Liquefied petroleum gas does not affect severe pneumonia risk in infants, finds study


An intervention that replaces biomass fuel (e.g., wood, dung, or agricultural crop waste) with liquefied petroleum gas (LPG) for cooking does not affect the incidence of severe pneumonia among infants, according to a study published in the Jan. 4 issue of the New England Journal of Medicine.

Noting that household air pollution is a risk factor for severe pneumonia, Eric D. McCollum, M.D., M.P.H., from the Johns Hopkins University Bloomberg School of Public Health in Baltimore, and colleagues conducted a randomized controlled trial involving pregnant women aged 18 to 34 years and between 9 and <20 weeks of gestation in India, Guatemala, Peru, and Rwanda. The women were assigned to cook with unvented LPG stoves and fuel (intervention group; 1,536 infants) or continue cooking with biomass fuel (control group; 1,525 infants).

The researchers observed a reduction in personal exposure to fine particulate matter among the infants in association with a high uptake of the intervention, with a median exposure of 24.2 and 66.0 µg/m3 in the intervention and control groups, respectively. During the first year of life, 175 episodes of severe pneumonia were identified, with incidences of 5.67 and 6.06 cases per 100 child-years in the intervention and control groups, respectively (incidence rate ratio, 0.96; 95 percent confidence interval, 0.64 to 1.44; P = 0.81). There were no reports of severe adverse events in association with the intervention.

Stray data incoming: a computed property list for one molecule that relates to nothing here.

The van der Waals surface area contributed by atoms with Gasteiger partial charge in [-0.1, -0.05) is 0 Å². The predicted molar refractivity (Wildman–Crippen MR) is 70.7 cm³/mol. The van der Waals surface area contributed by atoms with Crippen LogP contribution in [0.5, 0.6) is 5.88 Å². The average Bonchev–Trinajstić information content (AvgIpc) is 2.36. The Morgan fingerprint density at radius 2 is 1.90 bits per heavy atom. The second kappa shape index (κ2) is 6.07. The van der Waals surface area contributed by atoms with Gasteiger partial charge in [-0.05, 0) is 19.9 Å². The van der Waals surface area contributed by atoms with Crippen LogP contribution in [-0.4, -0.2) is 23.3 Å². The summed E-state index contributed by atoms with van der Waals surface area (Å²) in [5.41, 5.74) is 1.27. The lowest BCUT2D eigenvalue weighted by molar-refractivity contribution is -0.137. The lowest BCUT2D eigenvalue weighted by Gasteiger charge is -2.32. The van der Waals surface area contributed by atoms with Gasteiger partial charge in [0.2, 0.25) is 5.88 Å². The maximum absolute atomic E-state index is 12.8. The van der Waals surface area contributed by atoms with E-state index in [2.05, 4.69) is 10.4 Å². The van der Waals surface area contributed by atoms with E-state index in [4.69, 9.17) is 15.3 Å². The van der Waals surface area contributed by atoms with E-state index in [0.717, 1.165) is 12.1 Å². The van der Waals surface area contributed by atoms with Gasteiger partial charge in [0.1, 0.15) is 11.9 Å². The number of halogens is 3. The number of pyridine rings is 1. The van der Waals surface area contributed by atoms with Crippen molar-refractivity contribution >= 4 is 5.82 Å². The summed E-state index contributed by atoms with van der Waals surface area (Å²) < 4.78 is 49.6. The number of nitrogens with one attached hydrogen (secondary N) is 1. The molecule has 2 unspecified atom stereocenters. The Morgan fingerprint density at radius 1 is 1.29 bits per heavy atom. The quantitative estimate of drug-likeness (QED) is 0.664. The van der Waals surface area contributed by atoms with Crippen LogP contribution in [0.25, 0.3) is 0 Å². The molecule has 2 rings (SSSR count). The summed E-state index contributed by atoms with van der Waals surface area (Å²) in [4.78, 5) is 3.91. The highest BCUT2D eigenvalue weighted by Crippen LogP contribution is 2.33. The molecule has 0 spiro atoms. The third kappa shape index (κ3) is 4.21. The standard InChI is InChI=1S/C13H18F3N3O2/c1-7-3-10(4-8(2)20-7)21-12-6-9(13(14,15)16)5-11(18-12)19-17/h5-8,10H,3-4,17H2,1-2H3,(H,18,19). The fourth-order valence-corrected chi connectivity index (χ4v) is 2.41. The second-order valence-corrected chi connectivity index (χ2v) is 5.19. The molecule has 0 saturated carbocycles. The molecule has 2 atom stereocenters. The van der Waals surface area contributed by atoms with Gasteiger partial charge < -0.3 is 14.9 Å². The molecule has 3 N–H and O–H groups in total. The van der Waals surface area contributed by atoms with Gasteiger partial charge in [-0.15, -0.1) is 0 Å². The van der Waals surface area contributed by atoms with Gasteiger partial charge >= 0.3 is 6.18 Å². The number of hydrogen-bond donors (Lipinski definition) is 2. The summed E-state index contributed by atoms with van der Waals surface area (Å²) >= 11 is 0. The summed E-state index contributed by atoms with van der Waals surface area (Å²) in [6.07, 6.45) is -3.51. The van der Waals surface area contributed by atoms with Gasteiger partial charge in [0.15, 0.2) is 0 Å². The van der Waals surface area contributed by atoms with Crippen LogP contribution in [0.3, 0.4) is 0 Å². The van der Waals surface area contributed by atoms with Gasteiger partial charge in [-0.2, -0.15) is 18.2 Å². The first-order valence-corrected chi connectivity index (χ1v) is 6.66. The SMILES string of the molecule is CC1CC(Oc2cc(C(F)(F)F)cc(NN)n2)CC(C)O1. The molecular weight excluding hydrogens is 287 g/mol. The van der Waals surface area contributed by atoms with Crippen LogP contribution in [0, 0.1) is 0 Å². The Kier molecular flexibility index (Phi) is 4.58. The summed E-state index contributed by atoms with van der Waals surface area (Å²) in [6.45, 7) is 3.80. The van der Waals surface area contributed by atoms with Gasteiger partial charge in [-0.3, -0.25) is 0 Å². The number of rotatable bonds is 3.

“The incidence of severe infant pneumonia was not significantly lower with the use of LPG cookstoves than with biomass cookstoves,” the authors write.

More information:
Eric D. McCollum et al, Liquefied Petroleum Gas or Biomass Cooking and Severe Infant Pneumonia, New England Journal of Medicine (2024). DOI: 10.1056/NEJMoa2305681

Copyright © 2024 HealthDay. All rights reserved.

Citation:
Liquefied petroleum gas does not affect severe pneumonia risk in infants, finds study (2024, January 4)
retrieved 4 January 2024
from https://medicalxpress.com/news/2024-01-liquefied-petroleum-gas-affect-severe.html

This document is subject to copyright. Apart from any fair dealing for the purpose of private study or research, no
part may be reproduced without the written permission. The content is provided for information purposes only.

Leave A Reply

Your email address will not be published. Required fields are marked *